Machu Picchu and its surrounding communities (as well as other sacred sites around the world) need your support now more than ever. Forget about overtourism and crowding. The Inca citadel and all archaeological sites in Peru have been abandoned for the last 6 months and lay empty. Even shy spectacled bears have been spotted strolling around the famous Inca ruins. Global pandemics will do that. Guides and drivers are unemployed. Hotels and restaurants are not only empty, but closed. And offices for trains and entry tickets literally shuttered their doors. Meanwhile every citizen including the healthy and able-bodied, have hunkered down since last March, to endure a lockdown that has changed humanity forever. When will  Peru reopen for tourism? Follow this link to get the lastest update.

Before covid-19 literally wiped out the world-wide travel industry, the travel community buzzed with stories and legitimate concerns about crowding, overtourism and damage to sacred sites and other high profile destinations around the globe. Then in March 2020, everything came to a standstill. Literally. Now these sites whose local economies depend on their visitors, need travelers and the dough they bring more than ever. In case you're wondering, none of us support going back to that state of congestion and excess tourists.The reality is that it's not likely that masses of people will suddenly show up to trample the historical wonders of the world. The corona virus changed all that. 

I've seen articles by national publications advising people to take popular destinations off their bucket lists. And not only that, they are advising people who do plan to travel, to explore alternatives and lesser known sites. This might be one of the most irresponsible recommendations I've ever heard. And here's why.

Countries who are attempting to reopen and restore their renowned historical wonders are likely to focus their attention on the well-known spots when it comes to preparing for visitors. In Peru, the government is getting Machu Picchu ready for travelers. They have established new protocols to allow visitors to explore safely. There will be a limited number of entries and groups will be limited in size as well as spaced out for social distancing. Staff are being trained with the new health and safety standards to support and reinforce the rules for everyone's well-being, not to mention enjoyment. With limited budgets and a reduction of even essential resources, the lesser known spots are not likely to get the attention they need to bring them up to the same safety standards as the big, popular spots. Eventually it may happen. But not realistically in the near future.

Now is not the time to recommend alternatives to the widely known native sites. Advising people to avoid popular destinations only perpetuates the intensity of the economic devastation that has affected literally every country on the planet. Outside Magazine republished an article a few days ago, from last October 2019 that encouraged people to avoid Machu Picchu and instead, traipse off to Kuelap in northern Peru or the Sacred Valley. There is no logical reason to do that now. Kuelap ruins and other remote spots like Colca Canyon, are not easy to get to and are located in areas with limited tourist infrastructure. My partner in Cusco, Vidal, has advised me that exploring these areas is not good advice at this time or anytime in the near future. Besides that, these places are not ideal for out of shape travelers. People need to understand what they're getting in to. It's not just a matter of booking flights and hotels just because you can find availability.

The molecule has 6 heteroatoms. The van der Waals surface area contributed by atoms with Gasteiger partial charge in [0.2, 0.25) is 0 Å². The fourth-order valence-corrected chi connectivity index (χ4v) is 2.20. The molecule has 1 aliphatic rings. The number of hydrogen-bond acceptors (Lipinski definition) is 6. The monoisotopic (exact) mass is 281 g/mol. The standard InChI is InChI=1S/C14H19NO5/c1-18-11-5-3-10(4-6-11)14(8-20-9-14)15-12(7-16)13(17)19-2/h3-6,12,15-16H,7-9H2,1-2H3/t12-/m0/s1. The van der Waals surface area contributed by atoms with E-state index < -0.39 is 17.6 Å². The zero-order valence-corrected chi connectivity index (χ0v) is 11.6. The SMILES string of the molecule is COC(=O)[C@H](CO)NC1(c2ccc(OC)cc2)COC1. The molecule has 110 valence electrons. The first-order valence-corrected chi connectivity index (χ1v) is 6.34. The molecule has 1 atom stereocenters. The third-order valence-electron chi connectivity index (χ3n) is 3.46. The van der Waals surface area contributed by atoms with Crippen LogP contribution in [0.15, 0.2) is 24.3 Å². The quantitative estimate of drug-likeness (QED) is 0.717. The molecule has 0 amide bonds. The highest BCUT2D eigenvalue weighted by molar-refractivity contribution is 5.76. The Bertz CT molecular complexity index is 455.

All visitors going to Machu Picchu will pass through the Sacred Valley to get there. But should they penetrate the nearby mountains to explore the rural communities? Qechua farmers have benefitted from the isolation from bigger cities and reduced exposure to covid-19. Flooding small towns with foreigners is not good for the locals because it increases their chances of exposure to covid-19. They need to emerge from their isolation when they're ready. 

How can travelers help local communities get through the pandemic?

The best thing to do is pre-book trips for future dates. With flexible cancellation policies and smaller crowds, availability is not an issue. We're taking reservations for 2021. 

During this extended downtime, our Peruvian guides have organized "The Qechua Culture Literary Project" as a means to support themselves. Follow this link to read the first story in the collection. If you have any questions, please let me know. I've been involved in the project (as an unpaid volunteer) since the beginning 

For now, it seems best for everyone if the tourism and travel industry gets a grip on running safe trips to their main hot spots. The lesser known places can reopen more slowly when they're ready. Work on establishing the transportation channels, special training for guides, and hotel and restaurant sanitation procedures first. Then let the secluded locals decide how they want to interact. This strategy makes sense as it supports the local economy while protecting the health and safety of travelers and local tourism workers.